Review: 172 Hours on the Moon by Johan Harstad

Cover of 172 Hours on the Moon

172 Hours on the Moon by Johan Harstad. Little, Brown & Company. 4/17/2012

It’s been decades since anyone set foot on the moon. Now three ordinary teenagers, the winners of NASA’s unprecedented, worldwide lottery, are about to become the first young people in space—and change their lives forever.

Mia, from Norway, hopes this will be her punk band’s ticket to fame and fortune.

Midori believes it’s her way out of her restrained life in Japan.

Antoine, from France, just wants to get as far away from his ex-girlfriend as possible.

It’s the opportunity of a lifetime, but little do the teenagers know that something sinister is waiting for them on the desolate surface of the moon. And in the black vacuum of space… no one is coming to save them. *

Back in February, I blogged about receiving a big batch of ARCs in the mail from whatchYAreading? and promised to review each ARC as I read it (as close to the publication date as possible). Earlier this month, on April 17, 172 Hours on the Moon by Johan Harstad was published in the United States.


What a spine-chilling read! If you don’t remember, I wanted to read this novel because I thought sending 3 teenagers to the moon in an attempt to jump start the NASA space program was easily the worst idea in the history or future of ideas. As it happens, according to Harstad, sending teenagers to the moon is the worst idea of all ideas ever. While I did expect this novel to be creepy — hello, check out the glossy eye & reflected moonscape on the cover! — I did not at all expect this to go from just plain creepy to completely chilling. I’m so incredibly happy it did. Everything that can go terribly wrong in this book does so, and there is absolutely no coming back.

I don’t want to say too much about the plot for fear of spoiling something, but let me leave you this small suggestion: read Harstad’s novel during the day time in bright sunlight. The sun will become your best friend during this read, and the moon . . . well, I was scared of the moon for a week.


This novel is told from the 3rd person perspective, and while each chapter is told from a limited, singular point of view, the point of view does change between chapters. The majority of the story-telling is done by the three teenagers — Mia, Midori, and Antoine — but at times other astronauts pitch in for a unique perspective on the events unraveling. This narrative quilt lends depth & intricacy to the story, while at times also jarring the reader out of a particular narrative style or focus. This was actually very well-done, and I rather enjoyed the narrative styles of each character.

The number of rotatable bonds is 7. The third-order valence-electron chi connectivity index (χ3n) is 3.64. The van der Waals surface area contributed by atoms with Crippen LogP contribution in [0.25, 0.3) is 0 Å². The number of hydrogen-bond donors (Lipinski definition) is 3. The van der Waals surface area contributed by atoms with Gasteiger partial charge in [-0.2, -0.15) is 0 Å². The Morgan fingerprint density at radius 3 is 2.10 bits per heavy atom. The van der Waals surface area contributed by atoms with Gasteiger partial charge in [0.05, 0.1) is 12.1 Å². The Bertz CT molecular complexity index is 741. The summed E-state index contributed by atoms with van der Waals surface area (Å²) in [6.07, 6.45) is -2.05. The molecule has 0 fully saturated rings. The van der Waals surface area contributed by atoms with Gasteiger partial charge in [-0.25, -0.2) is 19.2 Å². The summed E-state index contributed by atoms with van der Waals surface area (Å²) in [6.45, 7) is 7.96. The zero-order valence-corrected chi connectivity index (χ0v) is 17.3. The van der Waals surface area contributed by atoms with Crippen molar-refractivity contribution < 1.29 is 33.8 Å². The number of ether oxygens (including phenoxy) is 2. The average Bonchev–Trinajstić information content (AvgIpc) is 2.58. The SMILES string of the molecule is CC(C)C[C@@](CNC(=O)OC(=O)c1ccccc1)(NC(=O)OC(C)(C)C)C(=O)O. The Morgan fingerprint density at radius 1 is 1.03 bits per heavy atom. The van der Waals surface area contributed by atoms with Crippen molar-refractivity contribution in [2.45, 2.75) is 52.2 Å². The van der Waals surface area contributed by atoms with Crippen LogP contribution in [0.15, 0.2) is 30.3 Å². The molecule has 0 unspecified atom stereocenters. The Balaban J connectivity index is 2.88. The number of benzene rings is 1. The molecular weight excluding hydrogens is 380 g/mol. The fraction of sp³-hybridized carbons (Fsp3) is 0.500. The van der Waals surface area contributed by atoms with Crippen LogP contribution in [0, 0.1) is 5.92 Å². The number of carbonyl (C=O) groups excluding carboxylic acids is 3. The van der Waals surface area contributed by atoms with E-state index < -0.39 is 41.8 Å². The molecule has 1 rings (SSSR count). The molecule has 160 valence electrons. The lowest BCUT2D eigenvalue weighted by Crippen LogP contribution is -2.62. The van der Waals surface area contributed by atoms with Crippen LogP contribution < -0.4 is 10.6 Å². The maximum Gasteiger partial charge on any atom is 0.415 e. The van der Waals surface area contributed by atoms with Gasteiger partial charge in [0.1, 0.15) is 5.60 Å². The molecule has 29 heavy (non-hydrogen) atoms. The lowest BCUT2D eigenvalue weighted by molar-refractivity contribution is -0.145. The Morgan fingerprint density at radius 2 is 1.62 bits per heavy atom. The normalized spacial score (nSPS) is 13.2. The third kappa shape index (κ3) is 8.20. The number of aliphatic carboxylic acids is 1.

Mia wanted to go to the moon to bring some fame to her band — this cover summary is actually a little misleading, and I think Mia in the novel is much more interesting than this snippet might have you believe. She is definitely fame-centric, but she’s also bitter and spunky and determined. The story around how Mia gets to the moon & then how Mia handles the moon is a very engaging one in its entirety, though she did get on my nerves some at the beginning.

Midori wants to escape her restrictive Japanese lifestyle — this is spot-on for what Midori’s doing on the moon. In Japan, she was a Harajuku girl and she really believes she’s instantaneously more grown up the second she wins a spot to the moon in the lottery. She’s got a spark of modern feminism & a dash of pride about her culture — Midori brings into play a feminist independence, but when she desires comfort, she shares a Japanese folk tale with Mia & Antoine. The folk tale, as it happens, might be the most disturbing part of this entire novel.

Antoine wants to get very, very far away from his ex-girlfriend — which is probably a good thing because he starts the book off stalking her and it’s totally creepy. Antoine is a quiet, kind of watch-what’s-happening person, and while in the beginning that’s channeled to some mild-stalking-creepiness, it’s channeled to a more observant, self-sacrificial goodness once the first disaster strikes on the moon. Antoine’s storyline is sweet, subtle, and subdued, which gives it extra creepy points as the plot unravels.


I can’t quite decide if I missed some things while reading or if there are gaps in the story line. The end felt a little rushed to me, but I expect this is because it was 2 am and I couldn’t stop reading because I was so disturbed by what was happening & just needed to reach the end. There are bits & pieces of romance throughout, and they are both expected and not overbearing. The familial ties & dramas between the three teenagers and their respective family units might be my favorite on-Earth bit of development. I plan to reread 172 Hours at a slower pace (and in the sun!), but that might be a while yet because this book really did freak me out. And I loved that, but I don’t need to revisit the moon anytime soon.

Rating: ★ ★ ★ ★

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